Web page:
Wiring backyard lights - guidance and suggestions

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Old 09-08-18, 12:27 PM
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Question Wiring backyard lights - guidance and suggestions

Howdy,

This is my first post here so I hope I'm at the right place
I have a decent yard size (for the region I live) but it is too dark at night.
As you can see in the pictures, the builders just left one light fixture which is definitely not enough (unless I have something super bright in there).

I'm looking for options to make it a little brighter.
The only thing I can think of is to add one or two additional light fixtures (see pictures) but if someone has some different ideas I would be happy to hear.

As for what I'm currently planning, it seems a bit straightforward.
I'm comfortable around electricity (I won't electrocute myself for sure), and with a background on electronic engineering, heavy industrial machinery and high voltage projects, I think I can handle this.

My main concern here is code. I can put together something that is 100% safe but still not up to code.
When it comes to code you may find a rule that says "wire should not go under a window", even though there is not apparently reason for that and you could safely do so but... it is the code (just a made up example).

So unless someone has a better idea on how to light up my yard, I'd like to know if someone can help me with this. If the wiring I'm planning (see picture) is ok.

Basically I would cut the drywall and pass the wire as shown.
The is CBS construction so wires will be between drywall and concrete blocks.
Then I can drill through the concrete block and take wire outside to a junction box.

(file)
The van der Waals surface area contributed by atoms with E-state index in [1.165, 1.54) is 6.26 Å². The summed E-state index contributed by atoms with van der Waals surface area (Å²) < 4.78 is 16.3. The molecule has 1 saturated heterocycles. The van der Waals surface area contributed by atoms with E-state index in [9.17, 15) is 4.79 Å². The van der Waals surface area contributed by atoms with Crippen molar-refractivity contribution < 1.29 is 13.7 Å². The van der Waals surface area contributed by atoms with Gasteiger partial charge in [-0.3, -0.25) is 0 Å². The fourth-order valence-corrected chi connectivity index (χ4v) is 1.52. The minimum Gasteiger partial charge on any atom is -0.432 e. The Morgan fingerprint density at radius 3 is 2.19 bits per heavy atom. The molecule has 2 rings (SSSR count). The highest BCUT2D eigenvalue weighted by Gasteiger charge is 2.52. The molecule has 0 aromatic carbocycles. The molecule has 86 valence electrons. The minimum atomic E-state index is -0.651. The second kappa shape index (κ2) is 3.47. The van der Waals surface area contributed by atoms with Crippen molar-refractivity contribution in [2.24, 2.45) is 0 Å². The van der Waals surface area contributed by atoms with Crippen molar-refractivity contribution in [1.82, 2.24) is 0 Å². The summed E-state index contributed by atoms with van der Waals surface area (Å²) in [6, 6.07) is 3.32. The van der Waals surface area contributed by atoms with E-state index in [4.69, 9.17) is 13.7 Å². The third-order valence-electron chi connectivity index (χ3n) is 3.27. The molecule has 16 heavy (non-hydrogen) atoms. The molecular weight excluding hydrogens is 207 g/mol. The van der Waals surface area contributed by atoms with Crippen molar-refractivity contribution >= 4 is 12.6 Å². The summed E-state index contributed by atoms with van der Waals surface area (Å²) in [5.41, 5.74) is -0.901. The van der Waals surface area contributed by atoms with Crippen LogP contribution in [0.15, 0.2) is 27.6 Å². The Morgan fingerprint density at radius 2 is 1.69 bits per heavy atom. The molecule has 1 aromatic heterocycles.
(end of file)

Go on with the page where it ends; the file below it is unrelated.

I live in South Florida but I believe Florida uses national codes.
It comes down to the questions (when it comes to code):
  • Can it be done as described (wire's path, distance between windows and floor) and if yes?
  • What kind of wire should I use?
  • Do I need conduits behind the drywall?
  • Is there an specific junction box to install on the outside?
  • Any other rules I should be concerned about?




Thanks in advance.
 
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Old 09-08-18, 08:10 PM
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Welcome to the forums...... you are definitely in the right place.

What you install depends on what you need light for. If it's just for general lighting and ambiance.... then your locations are fine. However, those locations can be annoying if you are trying to entertain as the lighting is too close to eye level. Another problem is how will you get wire between them to switch them ? As far as I can see..... your walls will not allow horizontal wiring runs thru them.

What I've done for a few customers is to mount fixtures up near the soffits. You can then wire thru the soffits. I've used dual floodlight holders but now are using more LED fixtures. With the right combination of fixtures you can use wifi type switches/dimmers to control them remotely. That would mean you would only need a live circuit to get power from in the attic.
 
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Old 09-09-18, 10:07 AM
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Thanks, you brought up some good points.
Initially a thought I could wire it as shown in the picture and use the existing switch to control the 3 lights all together. However after your post I made a small hole in the drywall to check it out.

Drywall is attached the concrete blocks through these metal bars and I believe you are right, I won't be able to run a horizontal wire through it.

I think the soffits are too high, have too double check on what is involved here.

Since you mentioned wireless switches and only needing live circuit, what about somewhere close to the second floor windows? I could drill through an existing outlet on that wall and have the fixture on the outside, right behind it.

I would have to check the where the outlets are located to make sure it won't look weird on the outside but assuming it won't, it is that ok (code wise)?

Thanks again.
 
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Old 09-09-18, 12:16 PM
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You more than likely have hat or furring channel in your walls. That allows for vertical travel but no horizontal travel.

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Yes..... locating the lights lower is an acceptable alternative.
Just keep in mnd..... the higher the better.
 
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